There can be a special energy in mid-winter but as adults we need reminders of the richness in this time of year.

Today’s Gospel gives us Mary as a reminder of the true meaning of Advent and Christmas.
While we are waiting for the celebration of the birth of Christ on Christmas day, Mary is like the light that shines in the darkest corner of the Newgrange chamber. She invites us to pause in the darkness of this wintertime and to focus not on herself but on her inner chamber where she carries Christ. The Gospel tells the story of Mary visiting Elizabeth her cousin. She had set out on a long journey and when the cousins met, immediately the child that Elizabeth was carrying recognised Jesus.
This moment is summed up so beautifully in the poem by Ruth Mary Fox called

“Carrying Christ”
Into the hillside country Mary went
Carrying Christ, and all along the road
The Christ she carried generously bestowed His grace on those she met,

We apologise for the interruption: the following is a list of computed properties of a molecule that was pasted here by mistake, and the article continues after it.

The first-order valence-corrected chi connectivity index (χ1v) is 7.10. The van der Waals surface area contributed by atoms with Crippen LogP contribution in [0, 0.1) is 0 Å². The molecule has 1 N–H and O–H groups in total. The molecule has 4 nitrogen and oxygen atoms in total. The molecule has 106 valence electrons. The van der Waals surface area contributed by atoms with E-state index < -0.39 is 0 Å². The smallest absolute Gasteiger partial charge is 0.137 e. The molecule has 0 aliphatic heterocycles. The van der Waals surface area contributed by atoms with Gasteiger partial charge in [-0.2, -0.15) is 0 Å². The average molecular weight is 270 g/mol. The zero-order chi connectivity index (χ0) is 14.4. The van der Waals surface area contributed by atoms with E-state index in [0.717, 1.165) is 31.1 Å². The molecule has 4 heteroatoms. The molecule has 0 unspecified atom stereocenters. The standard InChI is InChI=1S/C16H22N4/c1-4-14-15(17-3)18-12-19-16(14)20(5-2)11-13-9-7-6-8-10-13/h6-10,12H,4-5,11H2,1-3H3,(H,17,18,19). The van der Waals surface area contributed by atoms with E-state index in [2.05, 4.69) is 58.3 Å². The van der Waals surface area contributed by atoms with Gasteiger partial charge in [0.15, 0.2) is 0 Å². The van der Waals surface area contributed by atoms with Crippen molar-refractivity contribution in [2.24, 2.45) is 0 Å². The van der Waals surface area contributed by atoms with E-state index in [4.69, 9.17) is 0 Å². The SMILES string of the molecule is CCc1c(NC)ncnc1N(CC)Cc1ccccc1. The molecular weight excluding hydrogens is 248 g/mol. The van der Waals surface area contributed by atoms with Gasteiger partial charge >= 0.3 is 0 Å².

She had not meant to tell she carried Christ.
She was content to hide his love for her.
But about her glowed such joy that into stony hearts love flowed,
And even to the unborn John Christ’s grace was sent.

The response to the psalm today could be Mary’s prayer for us and our own prayer as we contemplate this special moment:

God of hosts bring us back, let your face shine on us and we shall be saved.

Our Liturgy today is inviting us back, back to rediscover God living among us whatever our circumstances may be now. The reading from the Old Testament shows us Bethlehem the most ordinary of places but here Jesus will be born in poverty. Relatives visiting, people coming home, people without a home are all part of Christmas– and here, as it was for Mary and Elizabeth is where we find God.